Style / September 2018

How Bill Cunningham Documented New York Style

With the release of his memoir, Fashion Climbing, we look at how Bill Cunningham documented the everyday style of New York’s pedestrians and his enduring legacy on the fashion industry.

A young Bill Cunningham with his first camera.

“In hard times, men traditionally dress up to look affluent and successful,” writes Bill Cunningham in a New York Times article from 1988. “Since the stock market calamity last October, this trend has mushroomed and set off a reversal in the sartorial style of former peacocks. They have traded in their flamboyant, arty clothes for suits that have strong echoes of the 40s, when amply cut, double-breasted styles set the pace for the generation emerging from United States Army uniforms.”

Taking what we wear and using it to explain greater societal influences is one of the great challenges of the fashion journalist, and Cunningham was one of the best of his time. Unlike now, where writers are more commonly situated behind their computers on a day-to-day basis, Cunningham was stationed on the street, observing the everyday New Yorker – and occasionally snapping them for his pages – for hours at a time. It’s here that the famed photographer made his mark on the New York fashion landscape, dissecting the manner in which people dressed and accompanying his photographs with sharp commentary.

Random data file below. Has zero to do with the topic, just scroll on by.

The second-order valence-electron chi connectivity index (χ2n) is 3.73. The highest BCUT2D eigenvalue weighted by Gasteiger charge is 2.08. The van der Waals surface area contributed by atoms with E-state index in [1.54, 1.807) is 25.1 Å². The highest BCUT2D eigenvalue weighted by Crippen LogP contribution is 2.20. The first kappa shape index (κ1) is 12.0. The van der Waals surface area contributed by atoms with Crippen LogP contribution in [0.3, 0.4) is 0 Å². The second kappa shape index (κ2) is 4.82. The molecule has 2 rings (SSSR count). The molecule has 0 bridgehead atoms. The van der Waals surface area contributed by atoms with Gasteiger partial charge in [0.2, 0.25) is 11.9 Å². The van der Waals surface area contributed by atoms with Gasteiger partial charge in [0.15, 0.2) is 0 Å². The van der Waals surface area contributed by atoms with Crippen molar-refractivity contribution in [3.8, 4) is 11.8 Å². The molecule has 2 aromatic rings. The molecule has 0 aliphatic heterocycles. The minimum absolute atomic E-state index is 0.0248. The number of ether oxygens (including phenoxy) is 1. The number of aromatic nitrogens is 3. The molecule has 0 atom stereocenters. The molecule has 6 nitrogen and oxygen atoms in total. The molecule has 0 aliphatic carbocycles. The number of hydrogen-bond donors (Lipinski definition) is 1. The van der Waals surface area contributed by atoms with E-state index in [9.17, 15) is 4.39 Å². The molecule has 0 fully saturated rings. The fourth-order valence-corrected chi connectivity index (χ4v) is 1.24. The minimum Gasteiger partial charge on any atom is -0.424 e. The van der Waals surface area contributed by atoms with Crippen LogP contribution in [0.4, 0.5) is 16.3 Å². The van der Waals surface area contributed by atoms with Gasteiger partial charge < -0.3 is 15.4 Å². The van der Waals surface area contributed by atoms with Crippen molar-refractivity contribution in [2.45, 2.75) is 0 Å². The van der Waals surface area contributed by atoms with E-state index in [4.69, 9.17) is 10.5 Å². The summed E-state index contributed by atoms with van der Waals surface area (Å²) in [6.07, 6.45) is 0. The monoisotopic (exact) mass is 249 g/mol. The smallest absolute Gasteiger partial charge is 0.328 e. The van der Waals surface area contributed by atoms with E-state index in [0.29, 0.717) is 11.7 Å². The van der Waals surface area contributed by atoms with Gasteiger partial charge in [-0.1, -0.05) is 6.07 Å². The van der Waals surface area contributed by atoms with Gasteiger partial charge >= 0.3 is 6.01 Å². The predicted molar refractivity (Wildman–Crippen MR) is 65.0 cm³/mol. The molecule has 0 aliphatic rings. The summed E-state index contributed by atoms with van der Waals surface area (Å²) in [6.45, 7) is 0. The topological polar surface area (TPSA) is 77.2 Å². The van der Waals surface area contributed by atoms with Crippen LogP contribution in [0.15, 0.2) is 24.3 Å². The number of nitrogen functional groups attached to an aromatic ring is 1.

In the 1970s, when Cunningham began documenting style professionally, there was no alternative to finding out what the prevailing mood on the street was; one couldn’t simply scroll through Instagram for inspiration. He was also largely disinterested in events and “celebrities with their free dresses”, citing that true style was found on the unsuspecting passer-by. So oblivious was he to the draw of the celebrity that he once inadvertently took a photo of Greta Garbo, not because she was famous, but because the coat she was wearing had an interesting shoulder; the series of photos landed him his regular On the Street pages in the New York Times, which he maintained for close to 40 years.

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